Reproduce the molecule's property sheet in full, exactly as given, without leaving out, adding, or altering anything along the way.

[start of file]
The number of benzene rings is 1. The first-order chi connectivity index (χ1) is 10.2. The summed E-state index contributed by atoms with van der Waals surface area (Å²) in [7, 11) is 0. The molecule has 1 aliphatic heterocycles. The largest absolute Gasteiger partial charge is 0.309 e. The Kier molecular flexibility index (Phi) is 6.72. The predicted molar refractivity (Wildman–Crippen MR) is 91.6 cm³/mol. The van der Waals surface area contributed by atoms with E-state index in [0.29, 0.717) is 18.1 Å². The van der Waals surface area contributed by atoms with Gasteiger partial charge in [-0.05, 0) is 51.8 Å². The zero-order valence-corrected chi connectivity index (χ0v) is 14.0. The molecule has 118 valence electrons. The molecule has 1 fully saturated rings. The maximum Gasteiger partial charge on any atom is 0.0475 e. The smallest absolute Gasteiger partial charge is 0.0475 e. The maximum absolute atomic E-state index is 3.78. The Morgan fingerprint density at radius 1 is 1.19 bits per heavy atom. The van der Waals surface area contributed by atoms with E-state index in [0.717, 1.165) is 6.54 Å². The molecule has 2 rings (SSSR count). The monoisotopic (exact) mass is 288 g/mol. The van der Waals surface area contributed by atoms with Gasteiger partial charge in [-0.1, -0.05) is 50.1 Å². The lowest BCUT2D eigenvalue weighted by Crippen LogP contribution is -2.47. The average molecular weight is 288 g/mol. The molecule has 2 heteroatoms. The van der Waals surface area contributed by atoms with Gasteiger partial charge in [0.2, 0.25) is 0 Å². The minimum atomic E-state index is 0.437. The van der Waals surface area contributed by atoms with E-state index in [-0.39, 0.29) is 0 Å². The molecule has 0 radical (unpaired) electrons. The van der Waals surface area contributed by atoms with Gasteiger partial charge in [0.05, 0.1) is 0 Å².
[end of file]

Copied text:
The number of benzene rings is 1. The first-order chi connectivity index (χ1) is 10.2. The summed E-state index contributed by atoms with van der Waals surface area (Å²) in [7, 11) is 0. The molecule has 1 aliphatic heterocycles. The largest absolute Gasteiger partial charge is 0.309 e. The Kier molecular flexibility index (Phi) is 6.72. The predicted molar refractivity (Wildman–Crippen MR) is 91.6 cm³/mol. The van der Waals surface area contributed by atoms with E-state index in [0.29, 0.717) is 18.1 Å². The van der Waals surface area contributed by atoms with Gasteiger partial charge in [-0.05, 0) is 51.8 Å². The zero-order valence-corrected chi connectivity index (χ0v) is 14.0. The molecule has 118 valence electrons. The molecule has 1 fully saturated rings. The maximum Gasteiger partial charge on any atom is 0.0475 e. The smallest absolute Gasteiger partial charge is 0.0475 e. The maximum absolute atomic E-state index is 3.78. The Morgan fingerprint density at radius 1 is 1.19 bits per heavy atom. The van der Waals surface area contributed by atoms with E-state index in [0.717, 1.165) is 6.54 Å². The molecule has 2 rings (SSSR count). The monoisotopic (exact) mass is 288 g/mol. The van der Waals surface area contributed by atoms with Gasteiger partial charge in [-0.1, -0.05) is 50.1 Å². The lowest BCUT2D eigenvalue weighted by Crippen LogP contribution is -2.47. The average molecular weight is 288 g/mol. The molecule has 2 heteroatoms. The van der Waals surface area contributed by atoms with Gasteiger partial charge in [0.2, 0.25) is 0 Å². The minimum atomic E-state index is 0.437. The van der Waals surface area contributed by atoms with E-state index in [-0.39, 0.29) is 0 Å². The molecule has 0 radical (unpaired) electrons. The van der Waals surface area contributed by atoms with Gasteiger partial charge in [0.05, 0.1) is 0 Å².